Definition of notion in English:



  • 1A conception of or belief about something.

    ‘children have different notions about the roles of their parents’
    ‘I had no notion of what her words meant’
    • ‘Reductionism and the criterial theory lean heavily on the notion of analytic or conceptual truth.’
    • ‘We see the world from different perspectives and have different notions of what constitutes fairness.’
    • ‘Present-day belief in these medieval notions is incredible.’
    • ‘Though the concept of beauty is timeless, notions of what constitutes the perfect physical form have changed over time.’
    • ‘Our examination of the particular concepts by topic suggests differing notions about what is meant by core concept.’
    • ‘Words like ‘family’ are also ambiguous, because people will have different notions of who makes up their family.’
    • ‘Disparate sides may well use the same word or concept to evaluate and characterise beliefs and ideas, yet load them with different notions and values.’
    • ‘That is what Sir Owen Dixon set as the test - ordinary notions of the concept of income.’
    • ‘Chinese people seem to have more affection for, and put more belief in, Western notions and practices.’
    • ‘In the beginning, an ordinary person absorbs ideas and notions about different things from the surroundings and environment in which he lives.’
    • ‘The second was that according to old-fashioned notions of gender stereotyping, a man should be the dominant partner in a marriage.’
    • ‘There are different notions of what public opinion is.’
    • ‘Privacy was viewed as a vague enough concept even before notions of emotional damage became incorporated into its meaning.’
    • ‘We need a hierarchical rather than an egalitarian conception of aesthetic notions.’
    • ‘In mental test theory these notions are treated mathematically.’
    • ‘He could not be bothered with spiritual notions or metaphysical concepts.’
    • ‘The above notions constitute the elementary concepts of category theory.’
    • ‘All of these various versions of blogging suggest different notions regarding community.’
    • ‘As a whole, the show provided insight into the formative years of artists now known for wholly different notions of what painting might be.’
    • ‘At present, complexity theory is more a set of concepts, notions and observations than a full-fledged theory.’
    idea, belief, concept, conception, conviction, opinion, view, thought, impression, image, perception, mental picture
    understanding, idea, awareness, knowledge, clue, inkling
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  • 2An impulse or desire, especially one of a whimsical kind.

    ‘she had a notion to ring her friend at work’
    • ‘We'd talk about the nature of souls, notions of individuals and societies, and the function of psychology.’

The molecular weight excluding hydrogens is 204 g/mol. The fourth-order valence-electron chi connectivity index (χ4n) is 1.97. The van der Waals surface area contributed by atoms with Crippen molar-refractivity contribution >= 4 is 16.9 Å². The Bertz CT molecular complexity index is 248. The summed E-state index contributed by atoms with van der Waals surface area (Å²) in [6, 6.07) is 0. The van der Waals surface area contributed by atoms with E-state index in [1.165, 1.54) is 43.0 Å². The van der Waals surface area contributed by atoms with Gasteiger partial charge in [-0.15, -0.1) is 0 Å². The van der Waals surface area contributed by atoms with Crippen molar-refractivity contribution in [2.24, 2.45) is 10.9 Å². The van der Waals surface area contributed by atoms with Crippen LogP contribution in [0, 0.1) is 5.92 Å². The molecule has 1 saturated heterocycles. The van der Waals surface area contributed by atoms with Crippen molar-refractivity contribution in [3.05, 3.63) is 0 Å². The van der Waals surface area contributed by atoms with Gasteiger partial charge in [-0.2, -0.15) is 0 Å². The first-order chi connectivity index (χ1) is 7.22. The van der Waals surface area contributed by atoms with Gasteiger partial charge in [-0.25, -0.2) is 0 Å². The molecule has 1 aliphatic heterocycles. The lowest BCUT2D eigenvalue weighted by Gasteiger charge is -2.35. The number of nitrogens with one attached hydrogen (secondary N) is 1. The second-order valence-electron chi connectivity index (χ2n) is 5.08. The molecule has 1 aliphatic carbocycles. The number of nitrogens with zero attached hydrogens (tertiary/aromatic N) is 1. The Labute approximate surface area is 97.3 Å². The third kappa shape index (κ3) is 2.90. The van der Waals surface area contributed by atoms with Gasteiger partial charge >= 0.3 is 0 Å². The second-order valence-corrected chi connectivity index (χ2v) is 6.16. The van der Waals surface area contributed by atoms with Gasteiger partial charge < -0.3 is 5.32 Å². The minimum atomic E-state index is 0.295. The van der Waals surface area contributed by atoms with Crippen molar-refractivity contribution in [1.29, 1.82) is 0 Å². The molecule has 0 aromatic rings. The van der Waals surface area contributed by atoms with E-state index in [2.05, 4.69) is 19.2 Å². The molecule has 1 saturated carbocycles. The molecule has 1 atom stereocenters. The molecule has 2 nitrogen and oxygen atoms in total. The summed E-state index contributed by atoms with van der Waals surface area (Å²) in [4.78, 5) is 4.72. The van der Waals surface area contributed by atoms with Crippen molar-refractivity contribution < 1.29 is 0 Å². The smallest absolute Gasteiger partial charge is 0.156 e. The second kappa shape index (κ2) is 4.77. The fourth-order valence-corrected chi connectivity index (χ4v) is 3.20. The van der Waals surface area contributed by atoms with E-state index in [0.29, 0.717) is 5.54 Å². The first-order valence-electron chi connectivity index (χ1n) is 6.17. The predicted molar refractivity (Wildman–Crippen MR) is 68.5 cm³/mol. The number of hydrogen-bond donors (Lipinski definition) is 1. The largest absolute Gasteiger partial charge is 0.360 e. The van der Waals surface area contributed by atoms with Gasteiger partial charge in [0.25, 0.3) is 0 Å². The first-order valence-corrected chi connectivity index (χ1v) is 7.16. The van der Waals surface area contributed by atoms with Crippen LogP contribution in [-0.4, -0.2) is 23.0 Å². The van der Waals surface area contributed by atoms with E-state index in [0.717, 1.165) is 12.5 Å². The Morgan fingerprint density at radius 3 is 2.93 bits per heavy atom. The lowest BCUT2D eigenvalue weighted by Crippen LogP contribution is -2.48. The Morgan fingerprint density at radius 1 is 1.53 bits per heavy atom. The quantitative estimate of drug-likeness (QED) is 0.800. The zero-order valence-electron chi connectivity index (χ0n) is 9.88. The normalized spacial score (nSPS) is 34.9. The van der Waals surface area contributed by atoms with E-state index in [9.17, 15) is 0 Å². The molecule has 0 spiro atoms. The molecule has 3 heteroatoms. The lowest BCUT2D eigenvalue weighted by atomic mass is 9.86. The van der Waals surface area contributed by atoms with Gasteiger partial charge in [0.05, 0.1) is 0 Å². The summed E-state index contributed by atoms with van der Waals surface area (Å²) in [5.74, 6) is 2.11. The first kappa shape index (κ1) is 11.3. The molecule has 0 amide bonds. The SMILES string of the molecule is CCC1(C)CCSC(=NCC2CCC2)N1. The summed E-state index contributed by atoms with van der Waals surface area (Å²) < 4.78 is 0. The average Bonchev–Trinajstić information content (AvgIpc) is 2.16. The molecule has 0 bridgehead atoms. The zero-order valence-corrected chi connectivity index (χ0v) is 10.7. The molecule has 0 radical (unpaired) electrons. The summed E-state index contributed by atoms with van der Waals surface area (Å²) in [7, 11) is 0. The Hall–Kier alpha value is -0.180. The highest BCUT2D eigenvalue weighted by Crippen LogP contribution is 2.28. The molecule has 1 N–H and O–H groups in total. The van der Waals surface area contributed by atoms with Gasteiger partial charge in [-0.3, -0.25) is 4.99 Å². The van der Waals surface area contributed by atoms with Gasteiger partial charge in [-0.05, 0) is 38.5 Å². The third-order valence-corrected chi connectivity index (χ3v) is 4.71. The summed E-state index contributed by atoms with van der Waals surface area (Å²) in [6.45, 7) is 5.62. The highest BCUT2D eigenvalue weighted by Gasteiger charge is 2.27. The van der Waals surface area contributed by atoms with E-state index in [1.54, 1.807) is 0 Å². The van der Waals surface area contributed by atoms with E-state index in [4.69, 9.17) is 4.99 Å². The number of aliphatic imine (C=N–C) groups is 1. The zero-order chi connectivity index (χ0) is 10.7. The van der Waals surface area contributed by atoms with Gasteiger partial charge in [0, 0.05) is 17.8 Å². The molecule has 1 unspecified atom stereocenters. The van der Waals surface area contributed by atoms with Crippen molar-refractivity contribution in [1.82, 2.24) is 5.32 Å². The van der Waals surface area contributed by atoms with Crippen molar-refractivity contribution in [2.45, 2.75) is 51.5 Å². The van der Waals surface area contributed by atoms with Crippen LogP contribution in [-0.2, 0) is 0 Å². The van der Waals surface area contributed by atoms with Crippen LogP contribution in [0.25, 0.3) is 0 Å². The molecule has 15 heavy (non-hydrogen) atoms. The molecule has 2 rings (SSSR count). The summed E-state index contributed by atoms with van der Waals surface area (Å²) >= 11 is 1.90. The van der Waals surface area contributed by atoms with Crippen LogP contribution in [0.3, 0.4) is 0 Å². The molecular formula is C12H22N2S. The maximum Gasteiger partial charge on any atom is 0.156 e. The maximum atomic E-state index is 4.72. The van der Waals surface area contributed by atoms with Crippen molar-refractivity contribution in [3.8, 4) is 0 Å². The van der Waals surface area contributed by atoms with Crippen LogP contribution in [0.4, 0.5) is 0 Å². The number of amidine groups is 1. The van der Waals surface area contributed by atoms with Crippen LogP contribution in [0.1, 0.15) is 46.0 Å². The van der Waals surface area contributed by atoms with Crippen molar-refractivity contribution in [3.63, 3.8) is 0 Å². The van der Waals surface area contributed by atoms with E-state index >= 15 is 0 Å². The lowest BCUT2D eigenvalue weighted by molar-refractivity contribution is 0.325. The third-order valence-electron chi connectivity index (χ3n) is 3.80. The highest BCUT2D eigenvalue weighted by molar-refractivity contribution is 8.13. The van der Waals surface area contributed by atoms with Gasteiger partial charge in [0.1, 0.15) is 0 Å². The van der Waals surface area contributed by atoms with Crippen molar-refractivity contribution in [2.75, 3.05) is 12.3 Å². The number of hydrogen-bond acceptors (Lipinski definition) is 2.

• ‘Eagleton says that opinion, appetite or inclinations are notions of individual desire that become a person's subjectivity.’
    • ‘Don't jump to conclusions, she chided herself, personally embarrassed by her outrageous notions.’
    • ‘New Age materialism seemed an ugly form of self-serving notions to justify greed and the refusal of compassion.’
    • ‘I had vague notions of asking Sir Gregory about the comments that had passed between him and the Earl of Salisbury.’
    • ‘As social psychologists we have an inherent interest in all notions which might inform practices related to social and family responsibility.’
    • ‘And this desire transcends all notions of fear for one's own safety.’
    • ‘But ‘the social gap in notions of fun may have more to do with age than gender.’’
    • ‘I find it sad that our notions of fun are equated with destruction and violence, and not creation and sustenance.’
    • ‘Conceptual analysis is carried out in the philosophy of sexuality in order to clarify the fundamental notions of sexual desire and sexual activity.’
    • ‘Few notions strike fear in the hearts of an audience as much as the ‘concept album.’’
    impulse, inclination, whim, desire, wish, fancy, caprice, whimsy
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  • 3notionsNorth American Items used in sewing, such as buttons, pins, and hooks.

    • ‘Crafters will often use a backpack to transport fabric and other sewing notions to a guild meeting, leaving both hands free to carry the sewing machine.’
    • ‘Keep an eye out for sales on threads and other notions while you're there.’
    • ‘On the ground floor there has been for twenty-five years a little store where toys and notions and stationery are sold.’
    • ‘Also be sure to get such notions as thread, zippers, buttons, and interfacing.’
    • ‘Store small notions, such as buttons, pins and snaps, in empty film containers, pill bottles or baby food jars.’


Late Middle English: from Latin notio(n-) ‘idea’, from notus ‘known’, past participle of noscere.